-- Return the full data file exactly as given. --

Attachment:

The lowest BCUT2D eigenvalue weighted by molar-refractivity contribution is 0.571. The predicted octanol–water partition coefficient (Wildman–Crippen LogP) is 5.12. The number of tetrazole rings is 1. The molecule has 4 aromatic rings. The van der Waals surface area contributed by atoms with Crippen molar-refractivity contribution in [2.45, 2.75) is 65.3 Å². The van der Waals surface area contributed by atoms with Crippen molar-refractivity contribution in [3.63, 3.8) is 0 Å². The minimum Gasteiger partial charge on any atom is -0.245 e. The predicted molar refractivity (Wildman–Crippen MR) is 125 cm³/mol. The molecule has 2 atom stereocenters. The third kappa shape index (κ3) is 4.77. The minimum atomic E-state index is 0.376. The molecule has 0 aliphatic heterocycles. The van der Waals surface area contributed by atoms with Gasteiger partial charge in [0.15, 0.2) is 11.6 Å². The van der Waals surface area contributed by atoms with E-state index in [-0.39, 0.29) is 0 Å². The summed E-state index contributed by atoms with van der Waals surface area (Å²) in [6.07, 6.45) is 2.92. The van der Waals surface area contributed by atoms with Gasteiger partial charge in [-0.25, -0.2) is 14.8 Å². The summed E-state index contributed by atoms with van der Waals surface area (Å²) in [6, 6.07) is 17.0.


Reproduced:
The lowest BCUT2D eigenvalue weighted by molar-refractivity contribution is 0.571. The predicted octanol–water partition coefficient (Wildman–Crippen LogP) is 5.12. The number of tetrazole rings is 1. The molecule has 4 aromatic rings. The van der Waals surface area contributed by atoms with Crippen molar-refractivity contribution in [2.45, 2.75) is 65.3 Å². The van der Waals surface area contributed by atoms with Crippen molar-refractivity contribution in [3.63, 3.8) is 0 Å². The minimum Gasteiger partial charge on any atom is -0.245 e. The predicted molar refractivity (Wildman–Crippen MR) is 125 cm³/mol. The molecule has 2 atom stereocenters. The third kappa shape index (κ3) is 4.77. The minimum atomic E-state index is 0.376. The molecule has 0 aliphatic heterocycles. The van der Waals surface area contributed by atoms with Gasteiger partial charge in [0.15, 0.2) is 11.6 Å². The van der Waals surface area contributed by atoms with E-state index in [-0.39, 0.29) is 0 Å². The summed E-state index contributed by atoms with van der Waals surface area (Å²) in [6.07, 6.45) is 2.92. The van der Waals surface area contributed by atoms with Gasteiger partial charge in [-0.25, -0.2) is 14.8 Å². The summed E-state index contributed by atoms with van der Waals surface area (Å²) in [6, 6.07) is 17.0.